The Behan Law Group, P.L.L.C.


1-877-MISS-DUI / 1-877-647-7384

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945 N. Stone Ave, Tucson, AZ 85705

Fall 2021 Behan Law Group Military Veteran Scholarship Winners

Each semester, The Behan Law Group offers an award of $1,000 to support the higher education of military veterans, current service members, and their children. Our scholarship also requires the applicant to submit an essay discussing how their experience affected their academic and career goals and they plan to use their education to positively impact their community.

Lauren Ashley Harrelson

Lauren Ashley Harrelson

Lauren’s essay demonstrates the empathy and understanding she has regarding the mental health challenges military veterans and their families may face. Lauren is passionate about reducing the stigma surrounding mental health and making help more acceptable and accessible.

Read Lauren's Essay:

In addition to mental health services lacking in affordability and convenience for low income earning individuals, another barrier to receiving mental health and substance use treatment deserves some attention; negative stigma. The stigma of mental health and substance abuse disorders is a relatively large barrier to one’s recovery, as it influences self-esteem, self-efficacy, and ultimately a damaged quality of life. In a wider scope, this affects communities, as it can lead to higher unemployment rates, poverty, poor housing, and self-isolation. The social exclusion that many face due to this negative stigma causes communities as a whole to suffer, which is why this societal issue deserves attention. According to the Substance Abuse and Mental Health Services Administration (2014), regarding common reasons people do not receive behavioral health care services, 48% thought they could not afford it, 26.5% thought their condition could be handled without treatment, 10% thought it would cause negative opinions of them from their neighbors and community, and 8% thought it would have a negative impact on their job. The majority of the responses were influenced by the negative stigma and the fear of rejection and/or negative consequences. While reading this article, there were even more startling statistics that caused my concern to grow for these individuals, especially since this social issue has affected me personally throughout my childhood and young adult life. My father served with the U.S military, overseas in Iraq, when I was incredibly young, and returned a different person. Soon after his return, my father left my sister and I once again, to live a life with another family, leading to few and brief visits with him. These passive encounters left me with little or no knowledge of my father’s daily life or habits. However, I would soon learn that in addition to my father suffering from PTSD, he was also a long-time recovering alcoholic, who had relapsed into his former addictive tendencies. Over the years, my dad and I have worked to rebuild our relationship, and in doing so, he has shared his feelings about his mental health issues. He explained he feels “weak” for not being able to ignore his cravings for alcohol, and he had even attempted to take his own life as a means to end this torturous addiction. When asked why he has not considered or sought out treatment, he responded that as a veteran in the military, he had an image to uphold, and if he were to commit himself to a treatment facility, it could impact his career. He continued to explain that his drinking was not so much of an addiction, but a way that many veterans cope with their trauma. I have no doubt that the stigma of addiction created the barrier keeping my father from seeking help, which ultimately affected my sister and I throughout our developmental years. As a society, we are to blame for this stigma, as does the negative limelight the media shines over mental health. Actions to reduce this stigma support the very social justice mission of social work, and should be a high prioritized focus when creating interventions. Obviously, this issue is very near and dear to my heart, so as a future social worker, it would be my duty to reduce this stigma. Social workers have the power to educate others, encourage equality between physical and mental health illnesses, provide resources for treatment options, and so much more. All of which could positively impact the quality of life for individuals, families, and communities as a whole.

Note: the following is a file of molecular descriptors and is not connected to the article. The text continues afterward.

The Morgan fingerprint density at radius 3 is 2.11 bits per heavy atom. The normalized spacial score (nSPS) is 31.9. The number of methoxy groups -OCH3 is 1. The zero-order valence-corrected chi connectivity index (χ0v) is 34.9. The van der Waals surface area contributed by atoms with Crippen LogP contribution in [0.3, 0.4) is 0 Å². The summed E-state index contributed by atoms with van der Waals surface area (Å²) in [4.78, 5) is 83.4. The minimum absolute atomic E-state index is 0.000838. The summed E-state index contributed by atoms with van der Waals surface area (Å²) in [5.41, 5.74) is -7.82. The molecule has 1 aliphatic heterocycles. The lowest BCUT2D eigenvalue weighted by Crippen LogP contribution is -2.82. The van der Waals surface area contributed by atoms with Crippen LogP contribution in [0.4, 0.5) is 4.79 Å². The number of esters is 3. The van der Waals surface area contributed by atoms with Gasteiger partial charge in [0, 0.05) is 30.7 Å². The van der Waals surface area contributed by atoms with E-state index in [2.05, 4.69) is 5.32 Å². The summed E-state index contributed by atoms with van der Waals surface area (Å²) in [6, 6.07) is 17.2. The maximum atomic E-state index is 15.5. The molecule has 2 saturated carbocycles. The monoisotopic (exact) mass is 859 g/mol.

If only someone could understand the minds of individuals with disorders, then the stigma associated with such disorders could be reduced and the treatments could be improved. Is this not what America wants and needs? Would it not be great if we lived in a society where mental health could be treated as a common disorder such as diabetes or cancer? Of course, it would be beneficial to understand the minds of those suffering from these disorders; instead of the blind misunderstanding of mental health, individuals could seek to understand those different from themselves. There would be more tolerance for those who have mental disorders or who are addicted to a substance and would eventually result in less conflict in courtrooms, families, and society. It is this realization that has driven my interest and provided me with purpose to my studies and career choice. My passion for advocating for others began when I became aware of the injustice my father faced and I have been fighting for justice for him ever since, and if awarded with this scholarship, I would remain dedicated to this societal issue without the burden of financial restraints.

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